To open an oyster, Ulrich lays it in a small towel on a table. He holds the shell cup-side down and inserts his shucking knife into the top, twisting until he breaks the hinge. Next, he slides his knife down until he finds the abductor muscle. He severs it and lifts the top shell, careful not to let any liquor escape.
“That’s the seawater, the flavor of where it comes from,” he says.
Ulrich bakes oysters with French butter or house-made sauerkraut. He serves barbecued oysters, a dish made famous in Marin. And he certainly knows his way around an oyster stew or Po Boy.
But, like most chefs, he is a purist. He prefers them raw with a drop of hot sauce.
“They’re just so delicate,” Ulrich says. “The more you don’t mess with them, the better.”
What goes well with oysters?
Salt is usually a wine killer. But there is something almost ethereal about the brine of a freshly shucked oyster and its ability to pair with a host of adult libations, including wine.
If you need proof, spend an hour with Kevin Weinberg and Ellen O’Connell McCarty of Walnut Creek Yacht Club. Their formidable seafood restaurant is a great place to get an education in all things bivalve.
I stopped by to slurp and sip with the pair on a recent afternoon and explore the extent to which texture, flavor, and that signature sea spray contribute to an oyster’s compatibility.
By the end of my visit, our corner table looked like it had been inhabited by the cast of “Deadliest Catch.” Or Anthony Bourdain.
Half-empty cans of Guinness sat next to uncorked bottles of Sancerre, sauvignon blanc and a lone single-malt scotch. Shells once filled with oyster meat were scattered about the table, empty and meaningless. I tried to make sense of the tasting and decide whose side I was on.
O’Connell McCarty, the wine director, stood by the classic notions of oyster pairings. Low-alcohol white wines with high acidity.
“I think low alcohol is crucial,” she said, pouring me a nonvintage Nicholas Feuillate Brut. “It cleanses your palate for the next bite.”
Agreed, I thought, as I considered the icy spread of a dozen oysters on the half shell, their jiggly, gray bodies glistening in briny baths.
I popped a small Malpeque, an East Coast oyster, into my mouth and took a swig of the Champagne. Oh yes, definitely. Bubbles are an extra step in scrubbing away the brine ― like the rough side of a kitchen sponge on your palate.
Next, she busted out a 2009 Andre-Michel Bregeon Muscadet Sevre et Maine from the Loire Valley. By French law, muscadet cannot top 12 percent alcohol. And because the wine has a flinty essence, it’s great to capture the sharp mineral flavors of European Flats, like Belons. Another great combination.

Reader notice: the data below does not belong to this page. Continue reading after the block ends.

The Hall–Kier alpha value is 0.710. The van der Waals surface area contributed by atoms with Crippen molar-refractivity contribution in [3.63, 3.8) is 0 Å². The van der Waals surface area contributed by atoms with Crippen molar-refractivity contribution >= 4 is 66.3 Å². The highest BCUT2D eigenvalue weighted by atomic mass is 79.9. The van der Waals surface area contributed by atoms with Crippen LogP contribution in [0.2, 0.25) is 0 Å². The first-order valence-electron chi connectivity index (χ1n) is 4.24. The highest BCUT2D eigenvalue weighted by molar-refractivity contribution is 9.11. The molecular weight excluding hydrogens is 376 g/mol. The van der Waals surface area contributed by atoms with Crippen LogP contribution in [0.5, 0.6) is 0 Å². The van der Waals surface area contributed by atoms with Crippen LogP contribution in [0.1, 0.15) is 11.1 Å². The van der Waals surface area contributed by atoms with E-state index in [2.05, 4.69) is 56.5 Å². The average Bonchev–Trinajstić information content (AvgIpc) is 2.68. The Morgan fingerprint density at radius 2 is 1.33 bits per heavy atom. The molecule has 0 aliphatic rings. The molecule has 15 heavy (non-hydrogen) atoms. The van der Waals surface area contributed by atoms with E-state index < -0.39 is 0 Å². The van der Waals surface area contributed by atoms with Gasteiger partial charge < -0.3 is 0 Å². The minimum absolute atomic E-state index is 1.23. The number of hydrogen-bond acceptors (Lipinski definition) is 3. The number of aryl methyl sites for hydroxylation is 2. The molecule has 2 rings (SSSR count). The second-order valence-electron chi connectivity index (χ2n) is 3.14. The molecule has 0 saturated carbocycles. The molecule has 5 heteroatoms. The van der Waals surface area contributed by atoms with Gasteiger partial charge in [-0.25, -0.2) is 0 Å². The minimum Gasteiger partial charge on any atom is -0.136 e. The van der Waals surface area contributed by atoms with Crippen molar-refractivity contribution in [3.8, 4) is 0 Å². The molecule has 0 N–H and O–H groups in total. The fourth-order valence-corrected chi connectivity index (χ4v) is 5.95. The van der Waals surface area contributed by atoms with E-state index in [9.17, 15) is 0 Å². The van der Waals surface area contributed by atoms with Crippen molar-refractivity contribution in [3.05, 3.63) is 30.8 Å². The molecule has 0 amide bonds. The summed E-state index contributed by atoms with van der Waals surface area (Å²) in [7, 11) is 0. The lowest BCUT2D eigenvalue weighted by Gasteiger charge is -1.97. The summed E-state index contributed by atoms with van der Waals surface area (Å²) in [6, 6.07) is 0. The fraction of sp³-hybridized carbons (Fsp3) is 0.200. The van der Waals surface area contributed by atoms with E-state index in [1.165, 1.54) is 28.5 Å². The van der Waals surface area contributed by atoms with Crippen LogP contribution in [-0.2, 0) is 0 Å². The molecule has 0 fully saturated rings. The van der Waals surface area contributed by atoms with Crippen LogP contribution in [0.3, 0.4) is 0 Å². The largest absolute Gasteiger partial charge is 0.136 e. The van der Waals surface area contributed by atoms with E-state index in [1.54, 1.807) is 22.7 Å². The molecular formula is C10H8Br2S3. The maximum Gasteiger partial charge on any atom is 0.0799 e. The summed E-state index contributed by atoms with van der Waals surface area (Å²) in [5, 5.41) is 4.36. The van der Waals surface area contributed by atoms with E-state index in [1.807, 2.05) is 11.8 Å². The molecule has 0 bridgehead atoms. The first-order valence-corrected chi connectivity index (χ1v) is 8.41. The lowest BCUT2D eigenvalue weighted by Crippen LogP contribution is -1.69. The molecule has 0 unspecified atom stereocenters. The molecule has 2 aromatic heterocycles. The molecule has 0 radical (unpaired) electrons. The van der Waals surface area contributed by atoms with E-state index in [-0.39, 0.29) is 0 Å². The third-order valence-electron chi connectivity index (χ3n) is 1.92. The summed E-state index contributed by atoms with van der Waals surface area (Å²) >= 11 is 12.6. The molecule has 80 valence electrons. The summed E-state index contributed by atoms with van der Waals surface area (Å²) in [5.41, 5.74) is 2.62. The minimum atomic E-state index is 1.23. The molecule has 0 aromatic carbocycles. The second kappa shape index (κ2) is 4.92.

Executive chef Weinberg, who puts his staff through an oyster class complete with final exam, said oyster devotees should not get carried away with wine pairings. Matching species and their unique flavor profiles with different wines is “like splitting hairs,” he said.
But when you consider that one of the main factors in pairing food and wine is texture, or mouth-feel in wine-speak, splitting could be worth your time. Some oysters are big. They are also chewy and chunky. And if they lack brine because the water they grew in was low in salt content, you may feel like the bivalve is taking over your mouth. I personally feel like gagging when I have an oyster like that.
Enter the 2010 Domaine Daulny Sancerre. Sancerre benefits from having the steely acidity of sauvignon blanc but with a soft, almost milky texture.
“You’ve simply got more oyster in your mouth so the creaminess of the Sancerre complements that,” Weinberg said. He was right.
Another favorite was the 2009 Gurrutxaga Txakoli. Txakoli is a light, citrusy Basque wine that is bottled with a bit of carbon dioxide for a natural spritz. That fizz accentuates the freshness and acidity of the wine. I probably liked it because it reminded me of sparkling wine.
Tradition is powerful. But cultures have different ones. So, when Weinberg cracked open a can of Guinness and offered me a cold glass with one of two remaining oysters, I wasn’t about to insult the man. I slurped down a Belon with a gulp of Guinness. You know what? I dug it.
“Isn’t that good? That’s why we like smoked salmon and smoked trout,” O’Connell McCarty explained. “It’s that smoky, roasted-like element of Guinness that is natural with fishy flavors.”
It certainly explains why Irish folks take their raw oysters with a drop of scotch. I tried that too, under McCarty’s and Weinberg’s watchful eyes. McCarty asked me what I thought. “Too much heat for me,” I told her. “I’d rather stick to hot sauce.
By Jessica Yadegaran
(Contra Costa Times)